First things first: The headline of this blog is not the title of an upcoming movie!
This script was conceived during a pollution-free ride —amid a haze of smoke outside—from New Delhi (railway station) to Chandni Chowk—a buzzing marketplace in old Delhi that has withstood the test of time for centuries.
These words echo the lore of a blockbuster that has been running to packed houses (read coaches) day after day, year after year, in one of the world’s busiest urban agglomerations.
Delhi Metro, as the phenomenon is commonly known, is not merely a means of mass rapid transit; it can be termed a movement bordering on a revolution!
To a visitor, the Delhi Metro appears to be the lifeline of the burgeoning metropolis, silently moving a few millions in the bustling city and its periphery. Its stations are teeming with thousands on the move, for work or for leisure, for errands or for visits, or for any other purpose.
With its speed, reliability, comfort and affordability, it has transformed the way people commute across India’s National Capital Region or NCR. Its vast array of tracks—both underground and elevated—has changed the landscape.
The eco-friendly option stands out as a ray of sunshine amid the dark clouds (read ‘polluted air’) of October–November. It has effortlessly removed thousands of private vehicles off the congested roads.
As the train departs and as one settles down in a seat, one can browse the official website of Delhi Metro Rail Corporation Ltd. Yes, the mobile signal works almost everywhere, even in underground stations and inside trains!
Registered in 1995, the company was headed by E. Sreedharan, a visionary technocrat who led the team from the front. Construction began in 1998. As early as in 2002, the first train chugged along from Shahdara to Tis Hazari. The massive network covers 389 km with 285 stations (including Aqua Line that is the Noida-Greater Noida corridor and Rapid Metro in Gurugram). It is set to expand during the upcoming Phase 4 of the project.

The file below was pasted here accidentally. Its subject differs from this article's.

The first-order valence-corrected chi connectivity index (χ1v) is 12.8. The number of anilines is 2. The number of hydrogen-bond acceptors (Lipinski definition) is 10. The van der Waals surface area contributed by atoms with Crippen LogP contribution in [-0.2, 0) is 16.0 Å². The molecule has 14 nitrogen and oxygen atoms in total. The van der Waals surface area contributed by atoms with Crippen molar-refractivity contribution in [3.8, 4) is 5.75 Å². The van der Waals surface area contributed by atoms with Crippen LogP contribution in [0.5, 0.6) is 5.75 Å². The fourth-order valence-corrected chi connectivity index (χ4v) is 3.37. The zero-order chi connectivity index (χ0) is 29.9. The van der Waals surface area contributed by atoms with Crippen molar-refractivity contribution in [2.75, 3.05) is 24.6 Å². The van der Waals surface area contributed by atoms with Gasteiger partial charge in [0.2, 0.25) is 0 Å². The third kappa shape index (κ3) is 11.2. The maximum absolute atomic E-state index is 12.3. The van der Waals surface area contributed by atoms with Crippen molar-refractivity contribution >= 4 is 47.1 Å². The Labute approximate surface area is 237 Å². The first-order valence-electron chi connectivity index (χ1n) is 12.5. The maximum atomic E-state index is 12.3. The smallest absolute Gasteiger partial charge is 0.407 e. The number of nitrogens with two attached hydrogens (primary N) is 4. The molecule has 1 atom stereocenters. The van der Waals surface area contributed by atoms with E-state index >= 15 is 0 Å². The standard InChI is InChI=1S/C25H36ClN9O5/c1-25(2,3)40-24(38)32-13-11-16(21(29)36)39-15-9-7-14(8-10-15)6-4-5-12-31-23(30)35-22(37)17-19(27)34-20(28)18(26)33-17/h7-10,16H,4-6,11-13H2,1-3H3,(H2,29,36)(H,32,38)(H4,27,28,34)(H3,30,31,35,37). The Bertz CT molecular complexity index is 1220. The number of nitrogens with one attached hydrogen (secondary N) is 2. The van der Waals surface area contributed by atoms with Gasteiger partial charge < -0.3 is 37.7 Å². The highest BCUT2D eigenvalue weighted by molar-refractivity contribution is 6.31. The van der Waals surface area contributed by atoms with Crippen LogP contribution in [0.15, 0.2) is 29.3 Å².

How the project was executed speedily while overcoming the toughest of challenges is the stuff of legends, but that is a tale to be told another day!
For now, the focus is on the operations that will delight any practitioner of 5S and Lean—two popular Japanese management concepts.
The metro’s effectiveness and efficiency is to be experienced to be believed! Earmarked spaces for e-rickshaws and pay-and-use toilets, ticket counters and vending machines, baggage handling and security frisking, appropriate signage and detailed maps, clean platforms and working escalators, clear announcements and discounted tickets—the metro seems to have it all.
The lines are colour-coded; they are found in magenta, yellow, blue, violet, purple and other hues. Footprints of the respective colour guide you to the right platform.
Over 300 train-sets of four, six and eight coaches crisscross the lines at an astounding frequency while maintaining punctuality. The inter-change stations help you to seamlessly shift to trains going in different directions.
Air travellers can zoom from New Delhi to Terminal 3 of the airport in 17 minutes flat through an express line. They can even avail check-in facility at the station.
To visit the Gandhi memorial at Rajghat, take the metro to Indraprastha, use the skywalk to cross the Ring Road and board a ‘Mudrika’ bus. For Baha’i House of Worship or Lotus Temple, alight at Kalkaji Mandir station. Head to the INA station in the heart of the city for DilliHaat, a must-visit place to procure handicrafts and handloom items and savour cuisines from every part of the country.
The metro’s impact on Delhiites and their neighbours, though, extends beyond travel. It seems to touch so many other aspects of their lives. Socially relevant messages abound on the coaches and at the platforms.
Situated in the cultural hub of New Delhi, the Mandi House station has a rich display of photographs. Two exhibits with the themes ‘Women during Partition’ and ‘My heart belongs in Delhi’ have been set up at the platform.
And when one continues the onward journey to Vishwavidyalay (university) metro station and lands in a Sahitya Akademi-run book store that sells literary works in languages as diverse as Bodo, Tamil, Marathi and Santhali, one knows that the world has truly arrived!
Yes, the Delhi Metro is a good example of what we Indians are capable of – provided we have the leadership of people like Sreedharan.